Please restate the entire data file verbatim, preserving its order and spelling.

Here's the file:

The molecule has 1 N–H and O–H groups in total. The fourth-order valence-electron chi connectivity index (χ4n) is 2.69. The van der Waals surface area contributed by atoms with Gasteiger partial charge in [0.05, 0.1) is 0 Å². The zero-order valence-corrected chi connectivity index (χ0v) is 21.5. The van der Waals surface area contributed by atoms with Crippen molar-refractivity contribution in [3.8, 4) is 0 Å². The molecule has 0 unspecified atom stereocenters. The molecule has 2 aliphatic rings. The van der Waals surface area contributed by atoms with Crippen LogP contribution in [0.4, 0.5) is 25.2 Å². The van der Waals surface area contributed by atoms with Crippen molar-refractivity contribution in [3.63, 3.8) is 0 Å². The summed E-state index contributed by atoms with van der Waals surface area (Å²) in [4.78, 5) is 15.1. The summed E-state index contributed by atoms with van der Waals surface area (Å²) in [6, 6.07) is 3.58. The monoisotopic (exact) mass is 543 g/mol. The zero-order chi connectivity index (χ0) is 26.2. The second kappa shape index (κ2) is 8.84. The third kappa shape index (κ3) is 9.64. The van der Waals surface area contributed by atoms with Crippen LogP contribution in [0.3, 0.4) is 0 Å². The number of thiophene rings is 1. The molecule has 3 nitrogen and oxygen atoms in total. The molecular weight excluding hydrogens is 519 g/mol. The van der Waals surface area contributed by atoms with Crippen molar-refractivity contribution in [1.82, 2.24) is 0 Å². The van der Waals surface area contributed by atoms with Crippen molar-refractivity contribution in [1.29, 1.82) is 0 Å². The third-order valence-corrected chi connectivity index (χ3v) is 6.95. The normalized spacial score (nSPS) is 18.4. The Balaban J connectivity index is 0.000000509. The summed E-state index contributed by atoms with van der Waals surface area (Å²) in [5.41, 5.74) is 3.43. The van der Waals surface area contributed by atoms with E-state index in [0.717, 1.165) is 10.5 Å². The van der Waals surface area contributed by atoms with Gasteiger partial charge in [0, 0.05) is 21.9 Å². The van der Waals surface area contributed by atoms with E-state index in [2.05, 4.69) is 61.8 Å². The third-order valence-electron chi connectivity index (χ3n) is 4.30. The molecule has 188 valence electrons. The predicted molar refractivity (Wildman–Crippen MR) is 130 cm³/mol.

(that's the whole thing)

The molecule has 1 N–H and O–H groups in total. The fourth-order valence-electron chi connectivity index (χ4n) is 2.69. The van der Waals surface area contributed by atoms with Gasteiger partial charge in [0.05, 0.1) is 0 Å². The zero-order valence-corrected chi connectivity index (χ0v) is 21.5. The van der Waals surface area contributed by atoms with Crippen molar-refractivity contribution in [3.8, 4) is 0 Å². The molecule has 0 unspecified atom stereocenters. The molecule has 2 aliphatic rings. The van der Waals surface area contributed by atoms with Crippen LogP contribution in [0.4, 0.5) is 25.2 Å². The van der Waals surface area contributed by atoms with Crippen molar-refractivity contribution in [3.63, 3.8) is 0 Å². The summed E-state index contributed by atoms with van der Waals surface area (Å²) in [4.78, 5) is 15.1. The summed E-state index contributed by atoms with van der Waals surface area (Å²) in [6, 6.07) is 3.58. The monoisotopic (exact) mass is 543 g/mol. The zero-order chi connectivity index (χ0) is 26.2. The second kappa shape index (κ2) is 8.84. The third kappa shape index (κ3) is 9.64. The van der Waals surface area contributed by atoms with Crippen LogP contribution in [0.3, 0.4) is 0 Å². The number of thiophene rings is 1. The molecule has 3 nitrogen and oxygen atoms in total. The molecular weight excluding hydrogens is 519 g/mol. The van der Waals surface area contributed by atoms with Crippen molar-refractivity contribution in [1.82, 2.24) is 0 Å². The van der Waals surface area contributed by atoms with Crippen molar-refractivity contribution in [1.29, 1.82) is 0 Å². The third-order valence-corrected chi connectivity index (χ3v) is 6.95. The normalized spacial score (nSPS) is 18.4. The Balaban J connectivity index is 0.000000509. The summed E-state index contributed by atoms with van der Waals surface area (Å²) in [5.41, 5.74) is 3.43. The van der Waals surface area contributed by atoms with E-state index in [0.717, 1.165) is 10.5 Å². The van der Waals surface area contributed by atoms with Gasteiger partial charge in [0, 0.05) is 21.9 Å². The van der Waals surface area contributed by atoms with E-state index in [2.05, 4.69) is 61.8 Å². The third-order valence-electron chi connectivity index (χ3n) is 4.30. The molecule has 188 valence electrons. The predicted molar refractivity (Wildman–Crippen MR) is 130 cm³/mol.